Aquaponics CHOP Mark 2 Operating System.

CHOP or Constant Height One Pump has been adapted by Aquaponics enthusiasts around the world now for the last few years since we coined the term.  The other variant Chift Pist runs in a similar way.  I noticed a problem with water levels whilst working on a small commercial CHOP system we were commissioning just over a year ago.  We needed to refine the process for our client,  so we came up with a solution that we’ve been trialling now for over a year.

It runs so beautifully. I’m very excited by it.

I am so certain this is a better way to run your aquaponics system that we have adopted CHOP2 into all our new larger Aquaponics kits that we design and build.

So what is CHOP Mark2 and why should you consider using it?

Operating the old CHOP method water is pumped up from the sump to the fish tank and from the fish tank runs back to the grow bed and sump by gravity. This system works very well but it requires that the grow beds be perfectly level to function properly. With CHOP Mark2 there are a number of advantages you can study if you watch and play the accompanying animation.

See Animation HERE

With CHOP2 you will notice that the pump sends the water to the grow bed as well as the main fish tank simultaneously. The water from the fish tank and grow beds runs back to the central sump.

It’s kind of like a double loop water flow with the sump as the central mixing point. It works extremely well.

So what are the advantages of modifying your system to CHOP Mark2?

The main point is that grow beds do not need to be perfectly level to function properly.  A crucial point if you are running a number of them on uneven ground and have encountered problems with your auto siphons. Because each grow bed has an independent ball valve, the water flow can be regulated with greater control than gravity fed flow under the old CHOP system.
Recently we commissioned an 18 bed system utilising two of our large commercial fish tanks.  To facilitate good water flow we used CHOP Mark2 together with sequencing valves.

Because each Fish Tank also now has its own ball valve it means water flow to the fish tank/s can now also be regulated as well.

If you need to harvest your fish and control the water depth or do any maintenance at all, you now have complete control to stop water flowing to your main fish tank or even drain it,  but not stop the flow to your other grow beds.

More control for the aquaponics enthusiast also means more control over winter temperatures as the mercury plummets.

In colder climes operators can turn off their grow beds at night but still have their main fish tank running as normal.  This is a great boost for owners who complained that their grow beds were acting as a heat sink at night, plunging their water temperature down a number of degrees.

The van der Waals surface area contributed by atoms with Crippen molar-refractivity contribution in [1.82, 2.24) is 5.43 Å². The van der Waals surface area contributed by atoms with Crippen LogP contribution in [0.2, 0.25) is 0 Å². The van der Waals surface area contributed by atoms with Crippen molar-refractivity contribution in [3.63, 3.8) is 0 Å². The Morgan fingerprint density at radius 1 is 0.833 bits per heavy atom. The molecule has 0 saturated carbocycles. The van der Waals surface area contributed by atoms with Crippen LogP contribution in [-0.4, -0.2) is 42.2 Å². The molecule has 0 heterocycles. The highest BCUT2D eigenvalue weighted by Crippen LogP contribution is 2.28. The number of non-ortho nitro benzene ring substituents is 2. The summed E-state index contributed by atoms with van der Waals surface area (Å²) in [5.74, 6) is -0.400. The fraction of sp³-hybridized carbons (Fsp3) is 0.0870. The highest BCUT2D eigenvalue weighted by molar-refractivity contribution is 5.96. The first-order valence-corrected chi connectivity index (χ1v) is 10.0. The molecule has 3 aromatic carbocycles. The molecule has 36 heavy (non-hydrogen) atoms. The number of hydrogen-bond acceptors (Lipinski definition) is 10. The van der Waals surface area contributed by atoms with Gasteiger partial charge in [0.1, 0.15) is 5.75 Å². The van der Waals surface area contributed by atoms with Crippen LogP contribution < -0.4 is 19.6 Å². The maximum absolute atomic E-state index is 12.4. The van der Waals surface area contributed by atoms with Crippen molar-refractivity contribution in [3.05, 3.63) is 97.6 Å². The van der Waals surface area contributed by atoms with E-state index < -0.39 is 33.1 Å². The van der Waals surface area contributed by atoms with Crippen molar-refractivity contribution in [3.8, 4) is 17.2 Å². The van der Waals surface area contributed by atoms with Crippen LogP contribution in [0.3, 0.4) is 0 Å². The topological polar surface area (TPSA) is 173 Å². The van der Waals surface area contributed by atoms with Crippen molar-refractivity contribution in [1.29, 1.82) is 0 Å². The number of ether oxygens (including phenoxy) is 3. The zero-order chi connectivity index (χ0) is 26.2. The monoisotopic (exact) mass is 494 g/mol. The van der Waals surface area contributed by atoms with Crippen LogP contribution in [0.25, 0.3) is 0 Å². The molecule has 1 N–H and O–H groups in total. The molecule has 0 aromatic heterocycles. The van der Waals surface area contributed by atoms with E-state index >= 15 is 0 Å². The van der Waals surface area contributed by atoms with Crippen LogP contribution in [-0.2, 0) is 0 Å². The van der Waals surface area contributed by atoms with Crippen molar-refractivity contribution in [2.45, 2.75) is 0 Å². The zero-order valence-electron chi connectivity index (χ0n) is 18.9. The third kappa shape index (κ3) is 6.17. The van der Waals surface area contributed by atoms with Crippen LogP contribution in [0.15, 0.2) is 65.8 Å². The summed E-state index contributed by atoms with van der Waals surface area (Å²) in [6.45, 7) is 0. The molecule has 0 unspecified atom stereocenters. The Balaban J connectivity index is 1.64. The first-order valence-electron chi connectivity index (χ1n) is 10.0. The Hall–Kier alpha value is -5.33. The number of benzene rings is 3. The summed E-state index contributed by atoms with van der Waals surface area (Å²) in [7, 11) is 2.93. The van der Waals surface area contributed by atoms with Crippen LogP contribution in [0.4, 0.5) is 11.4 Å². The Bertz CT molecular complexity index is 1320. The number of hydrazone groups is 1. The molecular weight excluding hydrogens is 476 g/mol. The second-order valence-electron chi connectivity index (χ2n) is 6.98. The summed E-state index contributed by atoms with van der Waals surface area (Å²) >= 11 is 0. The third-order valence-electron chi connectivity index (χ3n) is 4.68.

A side benefit for users who will modify their system to CHOP Mark2 is that should they decide to change their system from a gravel based media to floating raft, CHOP Mark2 will accommodate their design shift.

If a combination media and raft system were to be built,  Swirl filters or regular filters can be fitted easily into the fish tank to raft section, then we can allow the rafts to drain back to the sump.

An elegant solution.

But what are the disadvantages of running this system?

The critics will say that the sump pumps half the water back to the fish tank. Surely this can’t be good for the fish, as solids are returned back to the main tank?

Logically this may seem to be the case, but over a year of trialling this system with hundreds of fish we have discovered that the sump itself acts as a settling tank for solids, something that we didn’t expect to see and something that has never happened under the old CHOP system.

You will need to clean your sump occasionally as the solids will be noticeable around the sides of the sump.  This is a good thing and it is not hard to do.

What about fish nutrients?  Aren’t you halving the number of fish nutrients by returning the flow back to the main fish tank?

Some may think that the nutrients from the fish tank will be diluted as the sump water is pumped partly back to the fish tank and partly to the grow beds.  In just over 12 months of running we see no reduction in nutrient to the grow beds.
Conversely,  some may think that the nutrient level may be too high and perhaps there will not be enough filtration or bacterial action because some of the water that has just arrived in the sump from the fish tank will be returned directly back to the fish tank.

We initially felt some of these fears ourselves, but with 12 solid months of field trials behind we see the systems running exceptionally well.

We see CHOP2 as a definite improvement for the Aquaponics community around the world.  Come back in 12 months time as see how many users have modified their system to CHOP Mark2.
People always vote with their feet. They know when they’re onto a good thing.

The next generation of CHOP.   CHOP Mark2

1  Grow beds do not have to be exactly level with each other as they do for CHOP mark 1
2  Flow to the grow beds can more easily be regulated than with a gravity flow.
3  Fish tank can easily be isolated if required for whatever reason.  We regularly switch off the fish tank to pump it down to do a fish count or capture and the grow beds are still left running.
4  Grow beds can easily be isolated if winter night time shut down of the flow to the grow beds is required while fish tank still enjoys excellent water exchange.
5  If a combination media and raft system were to be built, swirl filters or regular filters can be fitted easily into the fish tank to raft section then rafts drain back to the sump.

Happy Aquaponics
First Posted on October 27, 2010

16 Responses to Aquaponics CHOP Mark 2 Operating System.

  1. Adam says:

    Hi Murray. My system is one of your chop2 successes.
    Interested people northside of brisbane are welcome to organise an inspection- through you- if you like.

  2. Murray says:

    Thanks Adam. I must drop over one day soon and get some photos.

  3. Colin Roberts says:

    Hi Murray,
    I have a CHOP system, with the beds at different levels, but I approached the issue of equal flow separation from a different perspective as I work for Hydraulic and Civil Engineers. In their field the “relative level” of outlets is significant. I applied this principle to my system where the flow is gravity fed from the fish tank to the swirl filter, and then to the beds. These return pipes to the beds are on the ground. The return elbows are at the same “relative level” (using a dumpy level) above the beds, ensuring fairly equal flows to each bed.